Editorial: Science and Christian Belief – Recent Developments
Religion and the Early Royal Society
The 1663 charter of the Royal Society declares that its activities shall be devoted ‘to the glory of God the Creator, and the advantage of the human race’. Yet other documents associated with the early Royal Society note that its fellows scrupulously avoided ‘meddling with Divinity, Metaphysics, Moralls’. This paper considers these apparently contradictory statements and seeks to offer an account of the roles which religion did, and did not, play in the pursuits and aspirations of the early Royal Society. In doing so, it gives consideration to a range of theories about the influence of religion on seventeenth century English science, including those of R.K. Merton, Charles Webster and Stephen Gaukroger.
Scientific Explanations of Religious Experience and Their Implications for Belief
Leading contemporary philosophers of religion such as Richard Swinburne and Alvin Plantinga have appealed to some sort of religious experience in defending the propriety of religious belief. Recently, best-selling atheistic books such as Richard Dawkins’ The God Delusion and Daniel Dennett’s Breaking the Spell have popularised new scientific explanations that suggest that religious belief is a natural product of evolution. In this paper, I sketch the views of Plantinga and Swinburne, outline some of the recent scientific explanations of religious experience and belief and discuss their possible implications for the propriety of religious belief.
Is Science Very Different from Religion? A Polanyian Perspective
Polanyi argued that science had to be pursued as a personal passion within a fiduciary framework. His writings are used to demonstrate that science is not completely different from religion, although it is made out to be. Science and religion both use faith in order to act. Science, like religion, has indispensable subjective elements too, but that need not and does not preclude objectivity. In addition, science itself is often dogmatic and has a set of core commitments that do not change, similar to the core beliefs in religions. Finally, although science seeks the assent of all its practitioners while people are divided into many religions, there are times when science is and perhaps should be pursued within differing and even competing schools of thought.
OBITUARY: Vladimir Betina
Substance Dualism or Body-Soul Duality?
The natures of mind and soul have been frequently discussed over the last decade in this journal. The trend has been to move from a dualistic account towards some form of monism, while attempting to avoid the extreme of materialism with its perceived threat to rational and moral freedom. This article queries whether dualism really is dead and whether the new soul to which we are asked to subscribe is the soul of biblical teaching. Philosophical and metaphysical arguments are used to support the thesis that some form of dualism is still scientifically respectable, but the distinction of substance may be based in our ignorance of the nature of both matter and spirit.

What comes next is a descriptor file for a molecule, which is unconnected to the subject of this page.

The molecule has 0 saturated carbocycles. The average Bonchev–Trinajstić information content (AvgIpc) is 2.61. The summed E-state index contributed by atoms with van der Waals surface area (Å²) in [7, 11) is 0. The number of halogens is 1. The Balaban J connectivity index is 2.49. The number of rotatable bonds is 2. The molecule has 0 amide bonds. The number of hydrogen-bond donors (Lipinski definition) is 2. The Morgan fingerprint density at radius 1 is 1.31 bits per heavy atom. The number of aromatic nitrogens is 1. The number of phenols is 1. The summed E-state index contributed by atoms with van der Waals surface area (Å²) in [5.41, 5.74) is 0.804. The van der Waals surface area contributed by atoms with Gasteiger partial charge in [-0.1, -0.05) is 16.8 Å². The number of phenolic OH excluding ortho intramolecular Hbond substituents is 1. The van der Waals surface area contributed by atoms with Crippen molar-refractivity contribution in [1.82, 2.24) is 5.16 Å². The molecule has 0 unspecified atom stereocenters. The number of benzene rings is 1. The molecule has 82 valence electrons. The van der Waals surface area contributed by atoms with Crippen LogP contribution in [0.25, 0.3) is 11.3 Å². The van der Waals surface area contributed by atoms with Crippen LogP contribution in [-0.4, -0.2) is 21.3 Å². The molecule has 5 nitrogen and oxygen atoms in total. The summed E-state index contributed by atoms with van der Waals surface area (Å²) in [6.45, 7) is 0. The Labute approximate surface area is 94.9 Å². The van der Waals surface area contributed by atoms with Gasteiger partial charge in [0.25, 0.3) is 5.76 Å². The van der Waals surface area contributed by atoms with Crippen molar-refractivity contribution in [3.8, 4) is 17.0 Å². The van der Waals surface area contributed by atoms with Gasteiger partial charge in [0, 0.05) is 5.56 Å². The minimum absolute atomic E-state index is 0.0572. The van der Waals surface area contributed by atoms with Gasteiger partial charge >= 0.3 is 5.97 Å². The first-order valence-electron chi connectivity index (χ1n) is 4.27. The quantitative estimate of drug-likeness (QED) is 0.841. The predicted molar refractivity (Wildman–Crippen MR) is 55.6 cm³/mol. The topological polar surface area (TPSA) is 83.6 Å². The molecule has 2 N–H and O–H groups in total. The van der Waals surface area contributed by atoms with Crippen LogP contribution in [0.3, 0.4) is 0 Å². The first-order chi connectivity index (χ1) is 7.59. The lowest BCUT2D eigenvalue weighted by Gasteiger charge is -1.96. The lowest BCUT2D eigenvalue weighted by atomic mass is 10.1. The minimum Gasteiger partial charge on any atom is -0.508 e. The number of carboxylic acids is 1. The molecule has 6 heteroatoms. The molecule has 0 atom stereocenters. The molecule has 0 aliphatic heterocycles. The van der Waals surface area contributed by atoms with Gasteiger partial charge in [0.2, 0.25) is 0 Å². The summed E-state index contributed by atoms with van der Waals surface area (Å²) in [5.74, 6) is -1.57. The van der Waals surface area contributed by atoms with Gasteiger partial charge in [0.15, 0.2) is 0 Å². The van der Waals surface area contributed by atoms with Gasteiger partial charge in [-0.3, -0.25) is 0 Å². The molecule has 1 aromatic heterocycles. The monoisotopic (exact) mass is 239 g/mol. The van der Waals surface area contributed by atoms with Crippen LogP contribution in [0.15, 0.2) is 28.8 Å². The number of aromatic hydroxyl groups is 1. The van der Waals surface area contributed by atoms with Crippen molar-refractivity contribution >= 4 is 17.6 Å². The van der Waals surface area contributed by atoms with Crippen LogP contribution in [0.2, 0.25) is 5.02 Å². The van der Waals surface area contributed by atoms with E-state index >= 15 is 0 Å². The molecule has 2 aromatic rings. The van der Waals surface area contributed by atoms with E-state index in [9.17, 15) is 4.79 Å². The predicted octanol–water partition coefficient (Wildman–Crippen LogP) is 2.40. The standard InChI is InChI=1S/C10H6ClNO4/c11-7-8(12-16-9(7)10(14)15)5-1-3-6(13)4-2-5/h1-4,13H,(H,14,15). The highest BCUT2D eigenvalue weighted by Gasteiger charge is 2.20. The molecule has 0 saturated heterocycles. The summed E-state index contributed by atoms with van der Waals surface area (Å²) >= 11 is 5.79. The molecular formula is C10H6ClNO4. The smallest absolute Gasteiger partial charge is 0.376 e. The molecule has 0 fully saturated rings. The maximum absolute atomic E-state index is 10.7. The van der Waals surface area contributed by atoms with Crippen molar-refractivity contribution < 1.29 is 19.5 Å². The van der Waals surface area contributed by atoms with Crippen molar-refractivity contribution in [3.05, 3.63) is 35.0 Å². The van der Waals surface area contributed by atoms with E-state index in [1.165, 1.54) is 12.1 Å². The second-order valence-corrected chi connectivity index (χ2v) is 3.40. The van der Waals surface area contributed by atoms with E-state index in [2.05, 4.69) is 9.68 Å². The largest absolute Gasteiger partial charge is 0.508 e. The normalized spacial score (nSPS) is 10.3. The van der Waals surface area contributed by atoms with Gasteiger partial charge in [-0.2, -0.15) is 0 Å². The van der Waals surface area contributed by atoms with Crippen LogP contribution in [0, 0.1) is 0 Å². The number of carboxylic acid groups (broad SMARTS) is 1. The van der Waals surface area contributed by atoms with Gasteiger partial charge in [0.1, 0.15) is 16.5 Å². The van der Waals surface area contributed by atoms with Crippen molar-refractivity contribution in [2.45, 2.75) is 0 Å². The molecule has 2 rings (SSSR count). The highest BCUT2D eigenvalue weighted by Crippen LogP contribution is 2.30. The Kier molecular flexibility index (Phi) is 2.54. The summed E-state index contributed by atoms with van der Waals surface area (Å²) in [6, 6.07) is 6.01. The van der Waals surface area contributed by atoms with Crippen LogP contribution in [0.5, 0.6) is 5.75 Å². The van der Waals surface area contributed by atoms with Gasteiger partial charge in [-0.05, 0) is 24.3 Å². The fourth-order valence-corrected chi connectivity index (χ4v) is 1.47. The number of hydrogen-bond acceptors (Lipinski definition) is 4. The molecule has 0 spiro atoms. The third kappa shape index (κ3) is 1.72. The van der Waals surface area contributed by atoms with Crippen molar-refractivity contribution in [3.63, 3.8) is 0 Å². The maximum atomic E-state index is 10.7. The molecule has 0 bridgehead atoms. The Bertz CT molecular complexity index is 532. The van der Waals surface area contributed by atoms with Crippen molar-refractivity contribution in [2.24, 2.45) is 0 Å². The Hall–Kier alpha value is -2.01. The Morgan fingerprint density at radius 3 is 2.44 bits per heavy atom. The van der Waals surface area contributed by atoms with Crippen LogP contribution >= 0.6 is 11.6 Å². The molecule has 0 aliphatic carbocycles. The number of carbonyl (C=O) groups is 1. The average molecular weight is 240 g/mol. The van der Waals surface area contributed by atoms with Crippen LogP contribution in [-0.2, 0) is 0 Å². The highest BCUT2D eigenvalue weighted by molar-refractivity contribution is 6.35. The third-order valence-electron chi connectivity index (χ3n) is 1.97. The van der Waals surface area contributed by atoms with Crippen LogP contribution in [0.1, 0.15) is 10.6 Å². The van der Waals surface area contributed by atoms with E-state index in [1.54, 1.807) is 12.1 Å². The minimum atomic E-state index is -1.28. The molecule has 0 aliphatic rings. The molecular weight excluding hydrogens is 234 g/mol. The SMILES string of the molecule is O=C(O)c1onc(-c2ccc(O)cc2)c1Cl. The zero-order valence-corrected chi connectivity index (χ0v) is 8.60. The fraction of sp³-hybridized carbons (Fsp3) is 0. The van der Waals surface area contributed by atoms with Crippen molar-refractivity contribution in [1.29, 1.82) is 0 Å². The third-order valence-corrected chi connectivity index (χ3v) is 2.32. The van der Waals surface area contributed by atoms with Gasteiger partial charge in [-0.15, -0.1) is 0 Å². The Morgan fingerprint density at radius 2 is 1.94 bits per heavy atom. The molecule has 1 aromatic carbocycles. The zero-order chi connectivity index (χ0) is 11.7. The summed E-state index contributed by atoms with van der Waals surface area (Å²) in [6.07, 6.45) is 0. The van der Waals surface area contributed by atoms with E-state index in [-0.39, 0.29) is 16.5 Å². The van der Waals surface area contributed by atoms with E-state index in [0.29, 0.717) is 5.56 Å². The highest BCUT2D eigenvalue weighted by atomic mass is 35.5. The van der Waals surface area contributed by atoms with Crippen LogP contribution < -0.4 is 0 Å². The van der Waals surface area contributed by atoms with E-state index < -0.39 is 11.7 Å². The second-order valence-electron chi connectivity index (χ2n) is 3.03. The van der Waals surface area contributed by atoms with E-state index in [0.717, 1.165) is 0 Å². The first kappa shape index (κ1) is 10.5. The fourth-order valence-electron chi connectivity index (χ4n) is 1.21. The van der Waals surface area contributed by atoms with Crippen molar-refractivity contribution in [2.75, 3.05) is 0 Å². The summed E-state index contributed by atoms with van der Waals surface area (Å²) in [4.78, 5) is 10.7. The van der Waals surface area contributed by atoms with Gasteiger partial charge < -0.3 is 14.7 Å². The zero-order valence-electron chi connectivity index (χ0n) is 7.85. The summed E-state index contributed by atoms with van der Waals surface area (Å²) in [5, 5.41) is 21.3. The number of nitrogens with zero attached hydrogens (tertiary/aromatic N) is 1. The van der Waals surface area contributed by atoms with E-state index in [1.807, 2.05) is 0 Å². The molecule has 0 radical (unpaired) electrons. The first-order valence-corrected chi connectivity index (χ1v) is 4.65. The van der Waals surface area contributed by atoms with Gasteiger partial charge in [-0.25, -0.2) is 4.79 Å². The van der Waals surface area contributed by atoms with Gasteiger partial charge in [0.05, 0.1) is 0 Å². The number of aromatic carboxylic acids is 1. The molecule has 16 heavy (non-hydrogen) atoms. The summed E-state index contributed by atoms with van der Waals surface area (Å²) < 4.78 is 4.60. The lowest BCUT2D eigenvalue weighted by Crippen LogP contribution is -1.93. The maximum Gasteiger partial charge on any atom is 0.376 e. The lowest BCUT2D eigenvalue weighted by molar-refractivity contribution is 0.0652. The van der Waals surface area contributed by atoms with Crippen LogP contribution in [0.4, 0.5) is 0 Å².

Nancy Cartwright’s Rejection of the Laws of Nature and the Divine Lawgiver
Well-known for her thesis that the laws of nature ‘lie’, Cartwright argues for a return to the capacities, conceptually close to Aristotelian natures. The religious references so dispersed in Cartwright’s writings could, at first, lead one to think that her religious influences played a negligible role in the elaboration of her conception of natural order. However, when these few indications are considered alongside biographical information, it becomes clear that the absence of faith in God is of crucial importance, not only to her rejection of laws, but even more so to her adoption of the capacities, and to her preference for the ‘dappled’ world, that is, a world-view that sees unified scientific description as impossible. Thus, Cartwright gives us a significant example of what might well be the paradoxical situation of a certain number of philosophers of science writing in the analytic tradition: the (relative) rareness of references to their religious convictions hides their truly fundamental influence.
Christ and Evolution: Wonder and Wisdom
Celia Deane-Drummond (John Habgood)
Behind the Scenes at Galileo’s Trial
Richard J. Blackwell
The Re-Emergence of Emergence: The Emergentist Hypothesis from Science to Religion
Philip Clayton & Paul Davies (eds.)
(Russell Re Manning)
Responsible Dominion: A Christian Approach to Sustainable Development
Galileo Goes to Jail and Other Myths about Science and Religion
Ronald L. Numbers (ed.)
A Fine-Tuned Universe: The Quest for God in Science and Theology
Alister E. McGrath
Christology and Science
F. LeRon Shults
God and the New Atheism: A Critical Response to Dawkins, Harris and Hitchens
John F. Haught
Evolutionary Creation: A Christian Approach to Evolution
Denis O. Lamoureux
A Friendly Letter to Sceptics and Atheists – Musings on Why God is Good and Faith isn’t Evil
David G. Myers
Adam’s Ancestors: Race, Religion and the Politics of Human Origins
David N. Livingstone
Why Us? How Science Rediscovered the Mystery of Ourselves
James Le Fanu
User’s Guide to Science and Belief
Starlight, Time and the New Physics
(Dr John Martin)
Creation: Law and Probability
Fraser Watts (editor)
God’s Philosophers: How the Medieval World Laid the Foundations of Modern Science
How God Changes Your Brain: Breakthrough Findings from a Leading Neuroscientist
Mark Robert Waldman
The Believing Primate: Scientific, Philosophical, and Theological Reflections on the Origin of Religion
Michael Murray (eds.)
Theology, Psychology and the Plural Self